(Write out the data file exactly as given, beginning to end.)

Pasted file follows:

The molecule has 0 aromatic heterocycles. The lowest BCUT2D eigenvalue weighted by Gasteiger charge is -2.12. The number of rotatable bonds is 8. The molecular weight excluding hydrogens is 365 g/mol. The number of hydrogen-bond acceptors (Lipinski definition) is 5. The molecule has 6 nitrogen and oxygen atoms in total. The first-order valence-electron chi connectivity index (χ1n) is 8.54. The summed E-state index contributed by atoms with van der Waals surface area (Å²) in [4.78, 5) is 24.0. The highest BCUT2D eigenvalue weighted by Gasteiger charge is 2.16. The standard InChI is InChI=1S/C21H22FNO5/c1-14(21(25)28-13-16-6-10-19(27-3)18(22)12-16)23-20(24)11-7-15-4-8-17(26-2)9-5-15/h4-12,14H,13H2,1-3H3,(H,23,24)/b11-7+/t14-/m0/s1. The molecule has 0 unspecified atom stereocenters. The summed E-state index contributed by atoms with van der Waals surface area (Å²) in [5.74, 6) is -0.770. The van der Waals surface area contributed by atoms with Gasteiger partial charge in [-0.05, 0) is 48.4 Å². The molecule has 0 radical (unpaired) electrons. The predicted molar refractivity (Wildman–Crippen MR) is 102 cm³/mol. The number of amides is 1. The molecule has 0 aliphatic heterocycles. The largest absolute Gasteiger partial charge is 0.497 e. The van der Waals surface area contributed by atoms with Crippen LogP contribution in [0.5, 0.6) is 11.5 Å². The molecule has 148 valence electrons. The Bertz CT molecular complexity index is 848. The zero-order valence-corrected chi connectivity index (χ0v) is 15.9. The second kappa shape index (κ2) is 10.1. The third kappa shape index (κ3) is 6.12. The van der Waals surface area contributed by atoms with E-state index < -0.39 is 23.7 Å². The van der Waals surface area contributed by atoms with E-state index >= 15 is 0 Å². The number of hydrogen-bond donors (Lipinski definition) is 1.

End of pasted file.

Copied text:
The molecule has 0 aromatic heterocycles. The lowest BCUT2D eigenvalue weighted by Gasteiger charge is -2.12. The number of rotatable bonds is 8. The molecular weight excluding hydrogens is 365 g/mol. The number of hydrogen-bond acceptors (Lipinski definition) is 5. The molecule has 6 nitrogen and oxygen atoms in total. The first-order valence-electron chi connectivity index (χ1n) is 8.54. The summed E-state index contributed by atoms with van der Waals surface area (Å²) in [4.78, 5) is 24.0. The highest BCUT2D eigenvalue weighted by Gasteiger charge is 2.16. The standard InChI is InChI=1S/C21H22FNO5/c1-14(21(25)28-13-16-6-10-19(27-3)18(22)12-16)23-20(24)11-7-15-4-8-17(26-2)9-5-15/h4-12,14H,13H2,1-3H3,(H,23,24)/b11-7+/t14-/m0/s1. The molecule has 0 unspecified atom stereocenters. The summed E-state index contributed by atoms with van der Waals surface area (Å²) in [5.74, 6) is -0.770. The van der Waals surface area contributed by atoms with Gasteiger partial charge in [-0.05, 0) is 48.4 Å². The molecule has 0 radical (unpaired) electrons. The predicted molar refractivity (Wildman–Crippen MR) is 102 cm³/mol. The number of amides is 1. The molecule has 0 aliphatic heterocycles. The largest absolute Gasteiger partial charge is 0.497 e. The van der Waals surface area contributed by atoms with Crippen LogP contribution in [0.5, 0.6) is 11.5 Å². The molecule has 148 valence electrons. The Bertz CT molecular complexity index is 848. The zero-order valence-corrected chi connectivity index (χ0v) is 15.9. The second kappa shape index (κ2) is 10.1. The third kappa shape index (κ3) is 6.12. The van der Waals surface area contributed by atoms with E-state index < -0.39 is 23.7 Å². The van der Waals surface area contributed by atoms with E-state index >= 15 is 0 Å². The number of hydrogen-bond donors (Lipinski definition) is 1.